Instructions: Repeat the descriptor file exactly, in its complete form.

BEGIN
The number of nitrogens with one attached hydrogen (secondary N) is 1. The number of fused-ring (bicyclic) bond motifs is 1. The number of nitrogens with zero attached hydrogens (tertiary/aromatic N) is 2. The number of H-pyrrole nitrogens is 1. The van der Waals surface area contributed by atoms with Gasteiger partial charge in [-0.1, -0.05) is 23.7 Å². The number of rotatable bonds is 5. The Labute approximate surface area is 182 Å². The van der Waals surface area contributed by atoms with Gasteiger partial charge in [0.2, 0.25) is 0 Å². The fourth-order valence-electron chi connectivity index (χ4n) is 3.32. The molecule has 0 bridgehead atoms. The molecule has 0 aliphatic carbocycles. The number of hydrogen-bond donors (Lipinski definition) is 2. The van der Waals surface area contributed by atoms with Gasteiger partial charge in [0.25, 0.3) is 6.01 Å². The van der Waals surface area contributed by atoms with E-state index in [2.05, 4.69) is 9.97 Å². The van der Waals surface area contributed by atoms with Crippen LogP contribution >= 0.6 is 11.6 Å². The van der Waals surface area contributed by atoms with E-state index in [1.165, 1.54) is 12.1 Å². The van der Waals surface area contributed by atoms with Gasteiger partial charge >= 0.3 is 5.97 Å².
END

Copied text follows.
The number of nitrogens with one attached hydrogen (secondary N) is 1. The number of fused-ring (bicyclic) bond motifs is 1. The number of nitrogens with zero attached hydrogens (tertiary/aromatic N) is 2. The number of H-pyrrole nitrogens is 1. The van der Waals surface area contributed by atoms with Gasteiger partial charge in [-0.1, -0.05) is 23.7 Å². The number of rotatable bonds is 5. The Labute approximate surface area is 182 Å². The van der Waals surface area contributed by atoms with Gasteiger partial charge in [0.2, 0.25) is 0 Å². The fourth-order valence-electron chi connectivity index (χ4n) is 3.32. The molecule has 0 bridgehead atoms. The molecule has 0 aliphatic carbocycles. The number of hydrogen-bond donors (Lipinski definition) is 2. The van der Waals surface area contributed by atoms with Gasteiger partial charge in [0.25, 0.3) is 6.01 Å². The van der Waals surface area contributed by atoms with E-state index in [2.05, 4.69) is 9.97 Å². The van der Waals surface area contributed by atoms with Crippen LogP contribution >= 0.6 is 11.6 Å². The van der Waals surface area contributed by atoms with E-state index in [1.165, 1.54) is 12.1 Å². The van der Waals surface area contributed by atoms with Gasteiger partial charge >= 0.3 is 5.97 Å².